Stan Wojewodski Jr., artistic director of Center Stage, recalls a board member who complained about his inability to find new subscribers within his circle of acquaintances.
"I said, "Forget about your law partner. Invite your next door neighbor, invite your kid's teacher. Start asking the guy who fixes your shoes, start asking the woman who does your shirts. Does somebody work on your garden? Does somebody fix your car? Tell them how to go to the theater, buy them tickets, make them your guests for the first time. You're going to have as high a success rate.
"Where does it say that nine out of ten professional people like the arts? That's just baloney. For nine out of ten people, art will not play a significant role. . . . But the fact that the professional class is, per se, more interested or more prepared is a complete fallacy."
Wojewodski has spent the past 14 years at Center Stage happily shattering stereotypes in a manner that has helped bring the regional theater to national prominence. Next month he will become dean of the Yale School of Drama and artistic director of the Yale Repertory Theatre.
In partnership with managing director Peter Culman,the 42-year-old Wojewodski (pronounced Voy-uh-VUD-ski) has ushered Center Stage through the addition of a second performance space and the acquisition and renovation of housing for artists. He has also programmed the kind of seasons that helped persuade the National Endowment for the Arts in 1988 that Center Stage was worth one of its rare $1 million challenge grants.
The artistic director is well known for his commitment to classical and contemporary repertory and for helping to develop such new playwrights as Eric Overmyer, Grace McKeaney and James Yoshimura. He takes particular pride in having programmed Shakespeare's "The Tempest" (1989), David Feldshuh's "Miss Evers' Boys" (1989) and Eric Overmyer's "On the Verge or The Geography of Yearning" (1985), which became the most produced new American play the year after its debut at Center Stage. "The Mystery of Irma Vep," the last play he will direct as RTC artistic director, closes Sunday.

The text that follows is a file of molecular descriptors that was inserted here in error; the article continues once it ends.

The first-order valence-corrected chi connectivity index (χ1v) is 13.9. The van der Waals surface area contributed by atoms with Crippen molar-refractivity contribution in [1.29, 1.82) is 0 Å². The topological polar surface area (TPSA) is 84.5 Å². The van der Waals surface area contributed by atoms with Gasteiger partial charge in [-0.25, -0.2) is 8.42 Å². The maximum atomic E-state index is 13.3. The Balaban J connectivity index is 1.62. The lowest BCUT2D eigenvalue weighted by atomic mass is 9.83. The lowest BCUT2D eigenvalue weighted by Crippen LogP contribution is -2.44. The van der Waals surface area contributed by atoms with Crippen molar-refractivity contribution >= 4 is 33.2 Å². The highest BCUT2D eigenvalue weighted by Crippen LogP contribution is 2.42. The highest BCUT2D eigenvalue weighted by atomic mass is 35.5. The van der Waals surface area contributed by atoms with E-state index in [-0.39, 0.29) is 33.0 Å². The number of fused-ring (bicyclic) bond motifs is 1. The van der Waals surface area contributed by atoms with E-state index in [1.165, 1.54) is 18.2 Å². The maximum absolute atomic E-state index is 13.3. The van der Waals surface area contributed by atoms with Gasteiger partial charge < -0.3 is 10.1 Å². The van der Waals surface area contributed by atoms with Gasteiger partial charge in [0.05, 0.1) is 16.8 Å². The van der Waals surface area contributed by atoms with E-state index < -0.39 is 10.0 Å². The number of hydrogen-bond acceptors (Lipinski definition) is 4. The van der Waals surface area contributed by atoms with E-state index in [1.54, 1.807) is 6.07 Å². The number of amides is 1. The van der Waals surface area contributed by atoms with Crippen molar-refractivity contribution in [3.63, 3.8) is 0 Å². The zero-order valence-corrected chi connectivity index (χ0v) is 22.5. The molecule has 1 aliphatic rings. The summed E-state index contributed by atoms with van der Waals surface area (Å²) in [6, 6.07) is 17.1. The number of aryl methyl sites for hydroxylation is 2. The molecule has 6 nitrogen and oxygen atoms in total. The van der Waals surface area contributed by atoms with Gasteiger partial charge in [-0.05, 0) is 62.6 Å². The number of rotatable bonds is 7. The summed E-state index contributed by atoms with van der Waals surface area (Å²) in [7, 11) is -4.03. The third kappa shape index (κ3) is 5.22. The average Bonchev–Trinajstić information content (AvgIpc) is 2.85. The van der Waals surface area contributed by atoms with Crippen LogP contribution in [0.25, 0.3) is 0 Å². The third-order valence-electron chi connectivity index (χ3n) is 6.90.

"I was not a Baltimorean, and I just didn't believe what people told me about Baltimore, that people won't want to see this, that they don't want to see that," he says. "I also knew that if it were true, I wasn't interested in staying."
L He takes a moment to ponder his biggest risk at the theater.
"There are all the artistic risks, although that might be redundant. One commits art," he says. He finally latches onto the time, about 10 years ago, that he told Peter Culman he was unhappy with the plays Center Stage had produced that year.
It happened to be a "wildly successful" season.
"More people were coming than had ever come before," he says. "We weren't doing cheesy plays or doing them badly. The lesson was not that we were fooling anybody -- because I've not been interested in that -- but that there was a kind of play you could do that people just respond to.
"There's a phrase for it that I toss around here all the time: "cultural consolation." And when you're trading in cultural consolation, you're trading off the art. You're selling off the land slowly but surely, you can hear the axes in the cherry orchard. I began to understand that if I was going to stay in an institution, it had to be more solidly behind the artist and that it had to be able to take more shots.
"Hamlet is one kind of thing and a new play is an entirely different thing. It's not that you believe that that new play is as good as Hamlet, but there has to be something at stake all the time."
And so it was decided that Center Stage would not become the kind of theater that programmed plays merely to attract the numbers.
"There are poets that have been writing for the theater for 25 plus hundred years, writing the kind of truth that only comes to life from an actor's mouth. There's a unique energy when people come together to try to understand that truth and the number of people doesn't matter. If it's 500, it's valuable, per se. You can't begin to say it would be more valuable if there were 750 people or 7,500 people. If that were true, we would be seeing more truth on television or in the movies."
Wojewodski grew up in Scranton, Pa., in "a huge extended family" -- "I knew the names of my third cousins" -- studied literature at the University of Scranton and received his masters degree in directing from Catholic University of America in Washington. He says he was "pretty much" the first person in his family to leave Scranton for a career.
"When you come from Scranton, Pennsylvania, and you find that you are interested in people like William Shakespeare, Samuel Beckett, Moliere and Ibsen, and people say,'But people here aren't interested in that,' you know it's bull---- because some people everywhere are interested in that."